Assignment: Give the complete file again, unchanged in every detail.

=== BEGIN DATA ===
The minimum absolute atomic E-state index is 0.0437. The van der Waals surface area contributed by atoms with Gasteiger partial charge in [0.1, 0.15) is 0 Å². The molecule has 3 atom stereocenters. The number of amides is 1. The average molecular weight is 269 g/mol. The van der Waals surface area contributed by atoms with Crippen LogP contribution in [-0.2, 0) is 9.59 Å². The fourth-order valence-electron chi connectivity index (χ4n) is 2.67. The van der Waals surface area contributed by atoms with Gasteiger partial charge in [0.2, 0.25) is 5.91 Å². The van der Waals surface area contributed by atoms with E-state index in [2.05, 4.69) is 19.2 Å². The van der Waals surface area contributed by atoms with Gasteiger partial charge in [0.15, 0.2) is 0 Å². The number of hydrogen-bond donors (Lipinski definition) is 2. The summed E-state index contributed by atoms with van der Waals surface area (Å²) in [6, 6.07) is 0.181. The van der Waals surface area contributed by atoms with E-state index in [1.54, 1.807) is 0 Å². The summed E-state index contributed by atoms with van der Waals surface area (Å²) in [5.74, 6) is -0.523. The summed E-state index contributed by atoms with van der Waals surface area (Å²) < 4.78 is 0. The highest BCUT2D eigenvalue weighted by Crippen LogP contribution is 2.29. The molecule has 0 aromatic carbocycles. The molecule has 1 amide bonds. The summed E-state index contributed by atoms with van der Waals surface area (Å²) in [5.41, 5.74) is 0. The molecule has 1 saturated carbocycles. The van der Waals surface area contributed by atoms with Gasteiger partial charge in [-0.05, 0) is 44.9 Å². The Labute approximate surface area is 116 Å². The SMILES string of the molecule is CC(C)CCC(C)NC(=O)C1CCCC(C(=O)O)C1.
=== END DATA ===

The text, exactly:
The minimum absolute atomic E-state index is 0.0437. The van der Waals surface area contributed by atoms with Gasteiger partial charge in [0.1, 0.15) is 0 Å². The molecule has 3 atom stereocenters. The number of amides is 1. The average molecular weight is 269 g/mol. The van der Waals surface area contributed by atoms with Crippen LogP contribution in [-0.2, 0) is 9.59 Å². The fourth-order valence-electron chi connectivity index (χ4n) is 2.67. The van der Waals surface area contributed by atoms with Gasteiger partial charge in [0.2, 0.25) is 5.91 Å². The van der Waals surface area contributed by atoms with E-state index in [2.05, 4.69) is 19.2 Å². The van der Waals surface area contributed by atoms with Gasteiger partial charge in [0.15, 0.2) is 0 Å². The number of hydrogen-bond donors (Lipinski definition) is 2. The summed E-state index contributed by atoms with van der Waals surface area (Å²) in [6, 6.07) is 0.181. The van der Waals surface area contributed by atoms with E-state index in [1.54, 1.807) is 0 Å². The summed E-state index contributed by atoms with van der Waals surface area (Å²) in [5.74, 6) is -0.523. The summed E-state index contributed by atoms with van der Waals surface area (Å²) < 4.78 is 0. The highest BCUT2D eigenvalue weighted by Crippen LogP contribution is 2.29. The molecule has 0 aromatic carbocycles. The molecule has 1 amide bonds. The summed E-state index contributed by atoms with van der Waals surface area (Å²) in [5.41, 5.74) is 0. The molecule has 1 saturated carbocycles. The van der Waals surface area contributed by atoms with Gasteiger partial charge in [-0.05, 0) is 44.9 Å². The Labute approximate surface area is 116 Å². The SMILES string of the molecule is CC(C)CCC(C)NC(=O)C1CCCC(C(=O)O)C1.